If counsel does not fulfill the aforesaid technical requirements of Anders, this Court will deny the petition to withdraw and remand the case with appropriate instructions (e.g., directing counsel either to comply with Anders or file an advocate's brief on Appellant's behalf). See Smith, 700 A.2d at 1303-05. By contrast, if counsel's petition and brief satisfy Anders, we will then undertake our own review of the appeal to determine if it is wholly frivolous. Flores, 909 A.2d at 389. If the appeal is frivolous, we will grant the withdrawal petition and affirm the judgment of sentence. Commonwealth v. McClendon, 495 Pa. 467, 434 A.2d 1185, 1188 (1981). However, if there are non-frivolous issues, we will deny the petition and remand for the filing of an advocate's brief. Commonwealth v. Kearns, 896 A.2d 640, 647 (Pa.Super.2006).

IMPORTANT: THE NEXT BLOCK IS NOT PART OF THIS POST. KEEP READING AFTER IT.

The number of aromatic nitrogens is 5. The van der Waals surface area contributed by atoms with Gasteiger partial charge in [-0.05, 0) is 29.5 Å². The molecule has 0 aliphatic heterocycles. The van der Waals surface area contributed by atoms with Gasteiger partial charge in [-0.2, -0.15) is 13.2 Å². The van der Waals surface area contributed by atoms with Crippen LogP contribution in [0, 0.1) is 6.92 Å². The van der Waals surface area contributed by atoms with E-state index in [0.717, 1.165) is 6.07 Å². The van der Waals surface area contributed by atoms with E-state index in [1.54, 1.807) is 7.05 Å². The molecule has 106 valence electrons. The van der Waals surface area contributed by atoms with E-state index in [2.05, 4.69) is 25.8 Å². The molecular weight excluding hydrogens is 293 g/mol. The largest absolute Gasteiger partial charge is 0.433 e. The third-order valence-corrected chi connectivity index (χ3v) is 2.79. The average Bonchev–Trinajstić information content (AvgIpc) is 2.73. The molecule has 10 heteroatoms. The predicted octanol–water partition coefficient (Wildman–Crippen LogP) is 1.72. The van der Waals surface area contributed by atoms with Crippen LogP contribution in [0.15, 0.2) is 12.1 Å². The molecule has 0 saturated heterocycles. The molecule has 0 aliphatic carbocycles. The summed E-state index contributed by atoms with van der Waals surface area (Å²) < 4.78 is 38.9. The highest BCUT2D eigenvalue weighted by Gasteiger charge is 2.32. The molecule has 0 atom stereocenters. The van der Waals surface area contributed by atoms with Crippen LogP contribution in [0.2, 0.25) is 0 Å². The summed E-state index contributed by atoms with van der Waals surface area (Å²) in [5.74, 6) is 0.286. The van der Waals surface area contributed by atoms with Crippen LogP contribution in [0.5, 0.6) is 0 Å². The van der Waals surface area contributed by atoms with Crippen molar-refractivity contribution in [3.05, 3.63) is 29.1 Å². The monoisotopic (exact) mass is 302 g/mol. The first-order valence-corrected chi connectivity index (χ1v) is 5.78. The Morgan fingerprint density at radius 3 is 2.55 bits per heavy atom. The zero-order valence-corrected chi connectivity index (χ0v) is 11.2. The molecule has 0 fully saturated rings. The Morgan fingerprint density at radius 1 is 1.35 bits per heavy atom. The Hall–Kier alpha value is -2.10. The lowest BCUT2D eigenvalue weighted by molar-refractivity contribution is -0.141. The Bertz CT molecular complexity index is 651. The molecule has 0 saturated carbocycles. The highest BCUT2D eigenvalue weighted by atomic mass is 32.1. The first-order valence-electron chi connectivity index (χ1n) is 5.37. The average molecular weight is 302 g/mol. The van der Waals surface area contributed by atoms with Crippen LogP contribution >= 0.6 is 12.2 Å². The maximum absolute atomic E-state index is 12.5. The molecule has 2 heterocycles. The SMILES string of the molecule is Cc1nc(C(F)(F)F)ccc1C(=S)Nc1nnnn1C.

Commonwealth v. Wrecks, 931 A.2d 717, 721 (Pa.Super.2007).
¶ 5 In Commonwealth v. Nischan, 928 A.2d 349 (Pa.Super.2007), we similarly stated:
Consequently, what counsel must do in an Anders brief is: (1) set forth in a neutral fashion the issues that the appellant wants to raise; (2) cite for this Court relevant legal authorities such as leading cases, statutes, and/or rules that deal with those issues; (3) make reference to the appropriate portions of the record so that this Court can locate the facts pertinent to the claims; and (4) aver that, after a thorough review of the record, the appeal is frivolous.
Nischan, 928 A.2d at 353.